If Kentucky's public pension system was a private-sector business, it would have been forced to close its doors many years ago.
Unfortunately, the pension system doesn't exist in the private sector. Rather, it exists in the realm of government where inefficiencies and mismanagement can be papered over with a guaranteed flow of taxpayer dollars.
While the system continues to enroll more and more new state workers, it struggles to keep pace with the obligations it has already made. In effect, it has become akin to a Ponzi scheme: plush with cheap promises of future retirement benefits and the constant need to pay off past promises with dwindling taxpayer funds.
Simply put, this trend is not sustainable.
How did we get here, and who is responsible? Poor decision making by the General Assembly is largely to blame.
One of the most egregious blows to the health of the public pension system came when lawmakers passed HB 299 in 2005. This law was nothing more than a cash-grab by Kentucky's "public servants" by way of supersizing their already generous retirement benefits.
Doesn't it seem fundamentally wrong that part-time (emphasis on part-time) "public servant" legislators voted to enhance their own pensions by manipulating a broken system?
With HB 299, politicians voted to allow their salaries from non-legislative state jobs to be factored into calculating their legislative pension rates, a practice known as reciprocity. They also lowered the number of years — from 30 to 27 —required to serve before collecting a pension and reduced the salary multiplying factor from the five-highest years' salary to the three peak-earning years.
In the aftermath of this lawmaker greed, we find the pension system in the worst shape ever; those affected most negatively are state workers. It is incumbent upon state legislators to take meaningful action and correct what they have done so that full-time state workers who earned — and were promised — their retirement are not left out in the cold.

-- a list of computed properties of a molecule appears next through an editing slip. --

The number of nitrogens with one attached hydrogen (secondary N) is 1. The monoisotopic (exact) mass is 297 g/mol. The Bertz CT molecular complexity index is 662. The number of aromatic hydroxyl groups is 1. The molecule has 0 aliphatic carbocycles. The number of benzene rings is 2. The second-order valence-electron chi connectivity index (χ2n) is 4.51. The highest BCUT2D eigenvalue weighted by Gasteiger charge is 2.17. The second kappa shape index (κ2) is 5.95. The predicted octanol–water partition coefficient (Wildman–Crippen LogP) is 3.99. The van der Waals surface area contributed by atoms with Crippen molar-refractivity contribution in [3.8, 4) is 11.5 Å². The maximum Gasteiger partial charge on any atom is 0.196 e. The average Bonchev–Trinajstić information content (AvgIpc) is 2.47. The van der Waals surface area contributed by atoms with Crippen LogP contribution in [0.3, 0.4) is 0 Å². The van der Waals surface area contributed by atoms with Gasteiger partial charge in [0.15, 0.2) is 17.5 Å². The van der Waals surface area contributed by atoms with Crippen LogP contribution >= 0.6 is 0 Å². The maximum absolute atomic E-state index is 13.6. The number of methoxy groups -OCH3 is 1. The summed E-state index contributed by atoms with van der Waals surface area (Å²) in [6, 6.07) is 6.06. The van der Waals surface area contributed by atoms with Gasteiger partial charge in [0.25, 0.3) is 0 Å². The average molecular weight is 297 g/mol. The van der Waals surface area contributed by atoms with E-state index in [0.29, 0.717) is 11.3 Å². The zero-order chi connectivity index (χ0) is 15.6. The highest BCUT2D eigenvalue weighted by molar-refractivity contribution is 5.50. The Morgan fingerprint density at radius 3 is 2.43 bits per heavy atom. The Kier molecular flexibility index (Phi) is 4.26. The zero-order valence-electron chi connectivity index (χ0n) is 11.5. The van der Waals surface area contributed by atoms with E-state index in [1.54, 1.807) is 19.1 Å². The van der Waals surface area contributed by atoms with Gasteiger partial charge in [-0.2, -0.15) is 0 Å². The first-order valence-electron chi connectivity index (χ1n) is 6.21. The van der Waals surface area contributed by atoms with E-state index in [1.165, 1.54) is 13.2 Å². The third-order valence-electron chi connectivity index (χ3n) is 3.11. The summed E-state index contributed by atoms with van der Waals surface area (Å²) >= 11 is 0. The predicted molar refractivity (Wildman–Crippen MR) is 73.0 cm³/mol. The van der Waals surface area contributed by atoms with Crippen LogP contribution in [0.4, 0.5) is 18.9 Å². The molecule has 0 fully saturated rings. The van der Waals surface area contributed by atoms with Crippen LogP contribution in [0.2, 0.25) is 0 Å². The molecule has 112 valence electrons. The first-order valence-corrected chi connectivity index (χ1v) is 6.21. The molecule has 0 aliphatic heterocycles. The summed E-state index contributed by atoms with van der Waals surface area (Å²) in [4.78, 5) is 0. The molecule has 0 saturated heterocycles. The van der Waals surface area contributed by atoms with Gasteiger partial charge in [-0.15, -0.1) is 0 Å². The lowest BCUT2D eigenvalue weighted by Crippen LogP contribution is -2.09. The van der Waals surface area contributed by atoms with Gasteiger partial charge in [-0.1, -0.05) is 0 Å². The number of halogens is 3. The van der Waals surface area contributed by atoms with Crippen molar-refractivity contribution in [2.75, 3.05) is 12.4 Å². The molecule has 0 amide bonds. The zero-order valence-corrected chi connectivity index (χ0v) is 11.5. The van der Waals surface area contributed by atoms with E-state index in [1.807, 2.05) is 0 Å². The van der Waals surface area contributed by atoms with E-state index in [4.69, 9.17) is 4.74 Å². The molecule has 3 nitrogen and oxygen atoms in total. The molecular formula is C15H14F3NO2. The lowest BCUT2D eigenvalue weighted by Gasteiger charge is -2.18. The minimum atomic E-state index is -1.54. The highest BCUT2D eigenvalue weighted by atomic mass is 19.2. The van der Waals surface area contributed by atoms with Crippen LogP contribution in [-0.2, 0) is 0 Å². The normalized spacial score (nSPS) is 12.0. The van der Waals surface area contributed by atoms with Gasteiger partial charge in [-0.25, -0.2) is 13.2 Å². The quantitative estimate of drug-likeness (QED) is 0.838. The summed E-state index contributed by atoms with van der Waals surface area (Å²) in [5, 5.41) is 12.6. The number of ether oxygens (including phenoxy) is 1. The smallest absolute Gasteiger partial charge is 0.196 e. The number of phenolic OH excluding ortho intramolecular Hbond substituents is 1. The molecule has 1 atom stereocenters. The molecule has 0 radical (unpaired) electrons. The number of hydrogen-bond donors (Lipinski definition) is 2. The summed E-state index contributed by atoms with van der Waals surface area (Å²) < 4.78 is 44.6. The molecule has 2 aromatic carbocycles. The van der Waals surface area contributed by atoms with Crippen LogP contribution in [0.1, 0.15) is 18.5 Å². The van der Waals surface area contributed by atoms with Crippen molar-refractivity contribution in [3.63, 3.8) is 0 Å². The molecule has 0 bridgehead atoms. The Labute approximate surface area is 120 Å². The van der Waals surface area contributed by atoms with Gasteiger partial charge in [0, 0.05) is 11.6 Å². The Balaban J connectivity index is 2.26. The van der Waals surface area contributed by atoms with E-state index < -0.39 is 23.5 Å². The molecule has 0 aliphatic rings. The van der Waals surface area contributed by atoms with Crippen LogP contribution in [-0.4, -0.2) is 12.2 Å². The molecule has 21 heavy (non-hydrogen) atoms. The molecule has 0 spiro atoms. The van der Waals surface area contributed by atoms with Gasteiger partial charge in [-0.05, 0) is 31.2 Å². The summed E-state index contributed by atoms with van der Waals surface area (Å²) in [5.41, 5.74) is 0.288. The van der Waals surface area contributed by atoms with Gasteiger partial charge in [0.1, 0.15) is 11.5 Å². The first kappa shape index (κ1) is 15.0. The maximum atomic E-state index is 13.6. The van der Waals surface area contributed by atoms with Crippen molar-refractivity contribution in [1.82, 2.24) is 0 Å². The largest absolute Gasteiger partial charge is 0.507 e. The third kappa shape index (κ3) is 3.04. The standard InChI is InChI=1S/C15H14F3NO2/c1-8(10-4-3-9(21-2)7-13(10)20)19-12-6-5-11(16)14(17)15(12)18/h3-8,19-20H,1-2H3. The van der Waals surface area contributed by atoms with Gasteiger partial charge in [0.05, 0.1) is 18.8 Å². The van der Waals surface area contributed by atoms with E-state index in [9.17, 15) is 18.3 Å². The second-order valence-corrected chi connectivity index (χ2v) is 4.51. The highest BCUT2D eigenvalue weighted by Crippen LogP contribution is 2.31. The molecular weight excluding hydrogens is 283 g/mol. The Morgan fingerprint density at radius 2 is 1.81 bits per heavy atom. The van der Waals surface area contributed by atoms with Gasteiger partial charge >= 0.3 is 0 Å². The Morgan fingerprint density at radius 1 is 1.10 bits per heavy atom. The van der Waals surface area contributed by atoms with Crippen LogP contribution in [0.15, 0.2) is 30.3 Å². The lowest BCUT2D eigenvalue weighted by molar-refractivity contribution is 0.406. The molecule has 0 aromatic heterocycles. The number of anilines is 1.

Here are some significant actions that the General Assembly must take if it wants to put the public pension system back on solid footing:
Make the system transparent. Determining how bad the problem truly is proves difficult without a system that makes information readily available. Besides, Kentuckians should be alarmed that they do not have the ability to assess how their money is being spent. Access to that information is always the first step toward accountability.
Move all current and future employees to a defined-contribution plan rather than a defined benefit option. The current defined-benefit plan places the vast majority of risk on the taxpayer. Rather than taxpayers shouldering the entire risk, a defined-contribution plan would act more like a professionally managed 401(k), limiting the risk of loss.
Roll back HB 299. This measure came to be known as the "greed bill" because it displayed nothing more than a lack of respect for taxpayer funds by enriching the pensions of state legislators.
These changes would cause a needed and significant culture shift within the current state-administered pension system.
All we got on the last day of this year's legislative session was a bill rushed through the Kentucky General Assembly that served only as a smokescreen for the billion-dollar problem. Frankly, it's going to take far more than that to fix the $33.7 billion unfunded liability the state has incurred due to the irresponsible practices of lawmakers in the past.
Kentucky's taxpayers will continue to be on the hook for billions of dollars if the General Assembly cannot muster the political courage to make significant changes in the near future.At issue: